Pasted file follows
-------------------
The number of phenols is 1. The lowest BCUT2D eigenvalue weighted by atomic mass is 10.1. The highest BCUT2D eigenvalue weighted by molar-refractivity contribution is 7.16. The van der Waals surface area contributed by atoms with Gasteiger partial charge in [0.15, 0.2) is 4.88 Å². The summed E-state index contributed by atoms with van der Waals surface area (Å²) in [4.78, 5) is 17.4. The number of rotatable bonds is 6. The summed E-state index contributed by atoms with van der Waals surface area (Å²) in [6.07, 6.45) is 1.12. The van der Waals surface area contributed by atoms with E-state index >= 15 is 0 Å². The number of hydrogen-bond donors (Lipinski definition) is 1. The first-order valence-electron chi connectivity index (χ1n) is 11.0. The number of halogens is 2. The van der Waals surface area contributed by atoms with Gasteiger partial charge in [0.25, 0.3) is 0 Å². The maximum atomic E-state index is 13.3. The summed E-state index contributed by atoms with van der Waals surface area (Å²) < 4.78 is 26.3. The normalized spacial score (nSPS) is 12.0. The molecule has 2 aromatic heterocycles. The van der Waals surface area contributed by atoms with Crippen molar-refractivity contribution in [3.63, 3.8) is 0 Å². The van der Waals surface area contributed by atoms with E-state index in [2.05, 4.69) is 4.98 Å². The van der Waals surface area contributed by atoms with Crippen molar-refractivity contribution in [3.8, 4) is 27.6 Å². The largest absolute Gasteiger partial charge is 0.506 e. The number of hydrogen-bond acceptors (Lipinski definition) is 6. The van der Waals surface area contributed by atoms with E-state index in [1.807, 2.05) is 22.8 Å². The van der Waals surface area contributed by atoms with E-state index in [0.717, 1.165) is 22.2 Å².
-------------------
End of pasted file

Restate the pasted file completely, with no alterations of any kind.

The number of phenols is 1. The lowest BCUT2D eigenvalue weighted by atomic mass is 10.1. The highest BCUT2D eigenvalue weighted by molar-refractivity contribution is 7.16. The van der Waals surface area contributed by atoms with Gasteiger partial charge in [0.15, 0.2) is 4.88 Å². The summed E-state index contributed by atoms with van der Waals surface area (Å²) in [4.78, 5) is 17.4. The number of rotatable bonds is 6. The summed E-state index contributed by atoms with van der Waals surface area (Å²) in [6.07, 6.45) is 1.12. The van der Waals surface area contributed by atoms with E-state index >= 15 is 0 Å². The number of hydrogen-bond donors (Lipinski definition) is 1. The first-order valence-electron chi connectivity index (χ1n) is 11.0. The number of halogens is 2. The van der Waals surface area contributed by atoms with Gasteiger partial charge in [0.25, 0.3) is 0 Å². The maximum atomic E-state index is 13.3. The summed E-state index contributed by atoms with van der Waals surface area (Å²) < 4.78 is 26.3. The normalized spacial score (nSPS) is 12.0. The molecule has 2 aromatic heterocycles. The van der Waals surface area contributed by atoms with Crippen molar-refractivity contribution in [3.63, 3.8) is 0 Å². The van der Waals surface area contributed by atoms with E-state index in [2.05, 4.69) is 4.98 Å². The van der Waals surface area contributed by atoms with Crippen molar-refractivity contribution in [3.8, 4) is 27.6 Å². The largest absolute Gasteiger partial charge is 0.506 e. The number of hydrogen-bond acceptors (Lipinski definition) is 6. The van der Waals surface area contributed by atoms with E-state index in [1.807, 2.05) is 22.8 Å². The van der Waals surface area contributed by atoms with E-state index in [0.717, 1.165) is 22.2 Å².